gdrive --> crypt
--vfs-cache-mode full --vfs-read-chunk-size-limit 500M --max-read-ahead 128M --buffer-size 500M --vfs-read-ahead 3G --vfs-cache-max-size 300G --allow-other
I used to use the following setup
gdrive --> cache --> crypt but decided to give
vfs a try since
cache is apparently being depreciated.
I noticed that the
vfs cache stores the unencrypted data!
Is there any way to set it up so that the cached data are the encrypted files that are then unencrypted in the system's RAM?
The mount has the decrypted data as well so it’s already available on the system.
There is no option to encrypt the cache.
VFS cache mode full is for a mount.
The data stored locally on the system would be the same true system the mount runs on so it’s already there.
Can I not just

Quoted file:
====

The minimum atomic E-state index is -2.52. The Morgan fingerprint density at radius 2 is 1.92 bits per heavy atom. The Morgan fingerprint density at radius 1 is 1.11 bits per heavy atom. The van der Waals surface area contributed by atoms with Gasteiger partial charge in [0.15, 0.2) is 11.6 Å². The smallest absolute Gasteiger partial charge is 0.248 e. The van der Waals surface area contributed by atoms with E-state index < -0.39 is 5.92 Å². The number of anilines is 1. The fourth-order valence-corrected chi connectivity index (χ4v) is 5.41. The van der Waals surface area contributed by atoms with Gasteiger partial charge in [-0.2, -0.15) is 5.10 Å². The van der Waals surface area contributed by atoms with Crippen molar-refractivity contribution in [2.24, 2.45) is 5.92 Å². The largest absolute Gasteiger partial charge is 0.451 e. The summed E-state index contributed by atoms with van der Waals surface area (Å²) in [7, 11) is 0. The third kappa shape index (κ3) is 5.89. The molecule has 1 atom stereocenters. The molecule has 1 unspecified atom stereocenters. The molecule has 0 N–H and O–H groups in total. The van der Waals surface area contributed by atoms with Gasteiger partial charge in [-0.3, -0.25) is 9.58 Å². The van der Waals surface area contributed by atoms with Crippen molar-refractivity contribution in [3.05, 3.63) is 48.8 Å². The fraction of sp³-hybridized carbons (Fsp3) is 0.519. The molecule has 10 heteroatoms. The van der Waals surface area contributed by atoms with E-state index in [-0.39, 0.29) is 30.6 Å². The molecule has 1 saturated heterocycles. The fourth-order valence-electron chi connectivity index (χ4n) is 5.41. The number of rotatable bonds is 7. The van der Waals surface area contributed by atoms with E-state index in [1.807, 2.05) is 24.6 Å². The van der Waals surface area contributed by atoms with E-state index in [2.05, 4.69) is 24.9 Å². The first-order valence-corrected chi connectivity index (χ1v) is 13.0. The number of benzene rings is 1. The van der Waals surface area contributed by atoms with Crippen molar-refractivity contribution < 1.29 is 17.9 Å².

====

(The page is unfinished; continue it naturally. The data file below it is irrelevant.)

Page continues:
rclone mount gdrive: ~/local_drive_a --vfs-cache-mode full
to then just
rclone mount crypt ~/local_drive_b
crypt pointing to
Can you? Yes, that does work.
What’s the issue though as a user can see the mount and that is decrypted.
Well, the issue would be that the normally unencrypted files stored in the cache are easily accessible to anyone with physical access to the hard drive.
The split setup, as proposed above, makes it so that only the encrypted files are stored in the cache. At least that's how I understand it works. Correct me if I am wrong.
That's true for every file stored on a physical disk. You'd use disk encryption for that use case imo.
It would work like that, albeit no idea how performance would be.
In general, there are other tools for physical security if the disk being stolen is the use case you are going for. If someone has physical access, you need to encrypt the rclone.conf as well as that's another entry point. Logical access on the box means anyone with that access can see the decrypted files on the mount as well.
Yes except disk encryption on a remote server is a pain to set up and outside of my area of expertise.
Aware of that, already done. Even wrote a script to set up the two mounts and input the provided (manual input) password.
Not as concerning.
Ty for the help.
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